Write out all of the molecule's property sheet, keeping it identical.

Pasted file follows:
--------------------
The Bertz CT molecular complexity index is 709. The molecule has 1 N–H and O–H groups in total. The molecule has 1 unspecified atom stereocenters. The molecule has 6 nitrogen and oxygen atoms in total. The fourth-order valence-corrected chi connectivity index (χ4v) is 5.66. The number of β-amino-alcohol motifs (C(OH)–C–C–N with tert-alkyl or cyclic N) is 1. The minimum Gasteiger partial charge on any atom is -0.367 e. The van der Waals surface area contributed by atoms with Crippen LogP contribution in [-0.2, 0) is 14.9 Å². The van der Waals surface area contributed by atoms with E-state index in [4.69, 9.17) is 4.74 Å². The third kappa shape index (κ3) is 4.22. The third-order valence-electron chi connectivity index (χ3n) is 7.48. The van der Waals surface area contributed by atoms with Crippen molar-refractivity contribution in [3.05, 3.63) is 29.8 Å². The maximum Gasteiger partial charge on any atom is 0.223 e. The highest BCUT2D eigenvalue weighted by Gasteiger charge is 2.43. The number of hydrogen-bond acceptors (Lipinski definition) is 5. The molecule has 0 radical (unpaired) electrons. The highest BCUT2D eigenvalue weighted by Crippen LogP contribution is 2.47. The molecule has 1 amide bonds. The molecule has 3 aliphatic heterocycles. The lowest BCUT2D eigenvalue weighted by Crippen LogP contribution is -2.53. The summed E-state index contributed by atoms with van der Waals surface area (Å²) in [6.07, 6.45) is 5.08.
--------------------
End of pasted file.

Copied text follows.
The Bertz CT molecular complexity index is 709. The molecule has 1 N–H and O–H groups in total. The molecule has 1 unspecified atom stereocenters. The molecule has 6 nitrogen and oxygen atoms in total. The fourth-order valence-corrected chi connectivity index (χ4v) is 5.66. The number of β-amino-alcohol motifs (C(OH)–C–C–N with tert-alkyl or cyclic N) is 1. The minimum Gasteiger partial charge on any atom is -0.367 e. The van der Waals surface area contributed by atoms with Crippen LogP contribution in [-0.2, 0) is 14.9 Å². The van der Waals surface area contributed by atoms with E-state index in [4.69, 9.17) is 4.74 Å². The third kappa shape index (κ3) is 4.22. The third-order valence-electron chi connectivity index (χ3n) is 7.48. The van der Waals surface area contributed by atoms with Crippen molar-refractivity contribution in [3.05, 3.63) is 29.8 Å². The maximum Gasteiger partial charge on any atom is 0.223 e. The highest BCUT2D eigenvalue weighted by Gasteiger charge is 2.43. The number of hydrogen-bond acceptors (Lipinski definition) is 5. The molecule has 0 radical (unpaired) electrons. The highest BCUT2D eigenvalue weighted by Crippen LogP contribution is 2.47. The molecule has 1 amide bonds. The molecule has 3 aliphatic heterocycles. The lowest BCUT2D eigenvalue weighted by Crippen LogP contribution is -2.53. The summed E-state index contributed by atoms with van der Waals surface area (Å²) in [6.07, 6.45) is 5.08.